(Reuters) – Former British prime minister David Cameron is being investigated for the second time this year by the lobbying regulator over whether he should have registered as a consultant lobbyist, the Financial Times reported on Friday.
According to the newspaper, the Office of the Registrar of Consultant Lobbyists is investigating Cameron “in relation to potential unregistered consultant lobbying.”
A formal inquiry began around Aug. 2, the FT said, citing documents.
Cameron has come under pressure in recent months after it was revealed that he lobbied ministers and senior officials repeatedly over access for now-collapsed supply chain finance firm Greensill Capital, to the government’s pandemic funding schemes during a four-month period in 2020.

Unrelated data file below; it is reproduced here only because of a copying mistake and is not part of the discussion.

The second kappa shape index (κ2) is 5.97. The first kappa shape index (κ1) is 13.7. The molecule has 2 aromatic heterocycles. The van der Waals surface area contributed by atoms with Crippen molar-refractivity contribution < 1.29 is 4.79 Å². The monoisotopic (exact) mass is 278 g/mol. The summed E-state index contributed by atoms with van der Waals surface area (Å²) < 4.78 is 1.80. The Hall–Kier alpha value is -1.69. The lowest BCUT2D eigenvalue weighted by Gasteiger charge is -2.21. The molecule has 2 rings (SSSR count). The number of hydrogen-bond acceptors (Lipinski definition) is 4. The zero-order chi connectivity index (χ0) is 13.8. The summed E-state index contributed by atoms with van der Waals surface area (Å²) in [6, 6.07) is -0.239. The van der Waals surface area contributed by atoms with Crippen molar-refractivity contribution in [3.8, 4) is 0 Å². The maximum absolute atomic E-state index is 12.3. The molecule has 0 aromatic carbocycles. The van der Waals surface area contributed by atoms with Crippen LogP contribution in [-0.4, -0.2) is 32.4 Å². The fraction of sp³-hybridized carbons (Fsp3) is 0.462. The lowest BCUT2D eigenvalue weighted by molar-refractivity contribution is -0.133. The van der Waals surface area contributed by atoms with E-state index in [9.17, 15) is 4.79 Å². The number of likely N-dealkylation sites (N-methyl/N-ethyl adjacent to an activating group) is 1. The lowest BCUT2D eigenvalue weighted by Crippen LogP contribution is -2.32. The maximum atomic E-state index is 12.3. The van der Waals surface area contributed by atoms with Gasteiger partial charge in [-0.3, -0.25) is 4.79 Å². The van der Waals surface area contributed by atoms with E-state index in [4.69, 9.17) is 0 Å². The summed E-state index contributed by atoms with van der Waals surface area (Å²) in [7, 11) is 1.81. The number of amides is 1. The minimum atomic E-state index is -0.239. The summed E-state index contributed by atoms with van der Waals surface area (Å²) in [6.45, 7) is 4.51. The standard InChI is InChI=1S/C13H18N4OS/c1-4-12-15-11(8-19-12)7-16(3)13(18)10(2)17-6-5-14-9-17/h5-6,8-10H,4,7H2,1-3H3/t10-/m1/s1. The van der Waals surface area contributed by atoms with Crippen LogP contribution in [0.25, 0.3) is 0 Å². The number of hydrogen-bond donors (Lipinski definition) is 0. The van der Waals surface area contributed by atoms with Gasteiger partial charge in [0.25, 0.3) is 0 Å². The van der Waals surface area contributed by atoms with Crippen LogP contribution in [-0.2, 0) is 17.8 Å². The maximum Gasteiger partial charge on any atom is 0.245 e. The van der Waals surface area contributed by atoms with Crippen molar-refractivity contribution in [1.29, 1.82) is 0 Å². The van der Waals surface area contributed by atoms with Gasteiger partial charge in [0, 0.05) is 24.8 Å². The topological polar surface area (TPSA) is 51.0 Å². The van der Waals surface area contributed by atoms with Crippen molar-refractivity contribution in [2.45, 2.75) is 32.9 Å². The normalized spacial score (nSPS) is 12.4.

A parliamentary committee said in July that he had shown a “lack of judgement” in using personal contacts and informal channels to lobby for the firm.
The latest investigation began following reports earlier this year that Cameron had lobbied the then health secretary, Matt Hancock, and the then vaccines minister, Nadhim Zahawi, on behalf of U.S. biotech company Illumina, according to the FT.
The office of the registrar did not immediately respond to a Reuters’ request for comment.
(Reporting by Bhargav Acharya in Bengaluru; Editing by Sandra Maler)